Canadian Comedian Ordered to Pay $35,000 over a Joke

Canadian comedian Mike Ward has lost his appeal and has been ordered by a Quebec judge to pay $35,000 because of a joke he told about a disabled boy.

Ward was ordered to pay $35,000 to Jeremy Gabriel, who suffers from a genetic disorder that causes facial deformity and affects his hearing, due to a joke the comedian told at shows between 2010 and 2013.

Two of three judges ruled Mike Ward’s comments regarding Gabriel were not justifiable in a society where freedom of expression is valued.

Ward was originally ordered to pay an additional $7,000 to Gabriel’s mother—a fine which the courts overturned due to the indirect relationship between the joke and the boy’s mother.

The joke in question was regarding Gabriel’s disability. In 2005, Gabriel sang to Pope Benedict and Celine Dion to flesh out his dream of becoming an international singer.

Ward’s jokes called Gabriel a bad singer, stating that he was “terminally ill” and that Gabriel not passing away meant that his “Make a Wish” was invalid. Gabriel was not actually terminally ill, as Gabriel’s genetic disease—Treacher Collins syndrome—does not generally have an effect on lifespan. He was also not a Make-a-Wish kid, as Ward was embellishing the story for the sake of the joke.

Ward’s jokes make have been tasteless, but does that mean he should have to pay $35,000? I don’t think so, but the Quebec Human Rights Tribunal ruled the joke was discrimination against Gabriel and his parents and ordered Ward to pay damages for “making discriminatory comments regarding Jéremy Gabriel, infringing his right to equality.”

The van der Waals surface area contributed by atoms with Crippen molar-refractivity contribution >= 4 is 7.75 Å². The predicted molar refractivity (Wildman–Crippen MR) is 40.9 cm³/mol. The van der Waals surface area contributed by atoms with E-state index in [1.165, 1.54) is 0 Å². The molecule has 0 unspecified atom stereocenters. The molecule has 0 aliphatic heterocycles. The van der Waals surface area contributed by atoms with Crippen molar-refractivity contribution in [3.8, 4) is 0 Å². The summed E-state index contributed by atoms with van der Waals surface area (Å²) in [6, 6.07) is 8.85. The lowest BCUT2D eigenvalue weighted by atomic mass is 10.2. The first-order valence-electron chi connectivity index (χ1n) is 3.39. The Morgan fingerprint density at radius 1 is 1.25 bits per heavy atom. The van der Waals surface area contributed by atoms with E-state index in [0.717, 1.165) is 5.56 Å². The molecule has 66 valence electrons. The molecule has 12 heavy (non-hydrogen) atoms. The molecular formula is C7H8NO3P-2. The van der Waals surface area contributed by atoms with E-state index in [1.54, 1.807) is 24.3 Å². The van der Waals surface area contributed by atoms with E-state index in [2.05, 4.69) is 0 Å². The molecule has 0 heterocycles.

Here’s a Mike Ward special from earlier this year where he talks about what’s happened to him. Please note there’s plenty of offensive language in it.

Mike Ward responded to the verdict on Twitter, declaring that he refuses to pay the fine, and plans to take this fight to the Supreme Court. “In a ‘free’ country, it shouldn’t be up to a judge to decide what constitutes a joke on stage. The people in attendance laughing already answered that question.”

“I’m telling you right now, I [sic] rather go to prison than pay even one-tenth of this stupid fine.”

Ward’s case will likely have huge implications in Canada and elsewhere as to what constitutes free expression and what constitutes discrimination. It’s hard to say what will come of Ward’s case, but I’m failing to see how a joke can be deemed discrimination by any sensible human being. “Comedy isn’t a crime,” Ward says, and he's right. Being mocked doesn’t entitle to you to financial restitution.

There’s a part of me that wants to dismiss this as something that could only happen in Canada, but I know that’s not true. American comedians like Jerry Seinfeld and Tim Allen have spoken about how political correctness is ruining comedy here in the States. Think about it, even Christian bakers can’t refuse to make a wedding cake for a same-sex wedding without having a six-figure fine levied on them. Free expression and religious liberty are slowly becoming outmoded concepts, and that should frighten everyone.

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Matt Margolis is the author of Trumping Obama: How President Trump Saved Us From Barack Obama's Legacy and the bestselling book The Worst President in History: The Legacy of Barack Obama. You can follow Matt on Twitter @MattMargolis